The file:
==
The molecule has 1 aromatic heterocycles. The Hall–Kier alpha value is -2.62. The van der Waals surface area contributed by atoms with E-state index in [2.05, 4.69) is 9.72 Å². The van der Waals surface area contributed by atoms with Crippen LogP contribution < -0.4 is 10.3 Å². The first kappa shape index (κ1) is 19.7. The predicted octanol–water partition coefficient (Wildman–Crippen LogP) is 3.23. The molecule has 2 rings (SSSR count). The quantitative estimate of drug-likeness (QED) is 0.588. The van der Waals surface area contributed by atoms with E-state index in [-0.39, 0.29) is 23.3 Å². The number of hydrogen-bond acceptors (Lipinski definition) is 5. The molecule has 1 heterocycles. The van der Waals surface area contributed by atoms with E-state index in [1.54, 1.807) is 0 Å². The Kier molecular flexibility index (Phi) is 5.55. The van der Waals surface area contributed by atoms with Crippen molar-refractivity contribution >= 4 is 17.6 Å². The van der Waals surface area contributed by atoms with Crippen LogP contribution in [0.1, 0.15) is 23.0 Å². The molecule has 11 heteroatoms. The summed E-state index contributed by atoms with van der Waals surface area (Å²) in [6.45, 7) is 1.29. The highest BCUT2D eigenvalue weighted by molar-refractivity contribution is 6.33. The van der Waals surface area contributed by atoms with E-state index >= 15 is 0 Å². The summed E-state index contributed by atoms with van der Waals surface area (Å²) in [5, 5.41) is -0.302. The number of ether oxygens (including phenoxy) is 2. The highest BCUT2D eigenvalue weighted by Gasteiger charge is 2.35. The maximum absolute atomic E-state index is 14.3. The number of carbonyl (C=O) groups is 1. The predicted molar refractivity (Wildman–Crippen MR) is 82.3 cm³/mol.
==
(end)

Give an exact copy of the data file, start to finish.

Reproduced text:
The molecule has 1 aromatic heterocycles. The Hall–Kier alpha value is -2.62. The van der Waals surface area contributed by atoms with E-state index in [2.05, 4.69) is 9.72 Å². The van der Waals surface area contributed by atoms with Crippen LogP contribution < -0.4 is 10.3 Å². The first kappa shape index (κ1) is 19.7. The predicted octanol–water partition coefficient (Wildman–Crippen LogP) is 3.23. The molecule has 2 rings (SSSR count). The quantitative estimate of drug-likeness (QED) is 0.588. The van der Waals surface area contributed by atoms with E-state index in [-0.39, 0.29) is 23.3 Å². The number of hydrogen-bond acceptors (Lipinski definition) is 5. The molecule has 1 heterocycles. The van der Waals surface area contributed by atoms with E-state index in [1.54, 1.807) is 0 Å². The Kier molecular flexibility index (Phi) is 5.55. The van der Waals surface area contributed by atoms with Crippen molar-refractivity contribution >= 4 is 17.6 Å². The van der Waals surface area contributed by atoms with Crippen LogP contribution in [0.1, 0.15) is 23.0 Å². The molecule has 11 heteroatoms. The summed E-state index contributed by atoms with van der Waals surface area (Å²) in [6.45, 7) is 1.29. The highest BCUT2D eigenvalue weighted by molar-refractivity contribution is 6.33. The van der Waals surface area contributed by atoms with E-state index >= 15 is 0 Å². The summed E-state index contributed by atoms with van der Waals surface area (Å²) in [5, 5.41) is -0.302. The number of ether oxygens (including phenoxy) is 2. The highest BCUT2D eigenvalue weighted by Gasteiger charge is 2.35. The maximum absolute atomic E-state index is 14.3. The number of carbonyl (C=O) groups is 1. The predicted molar refractivity (Wildman–Crippen MR) is 82.3 cm³/mol.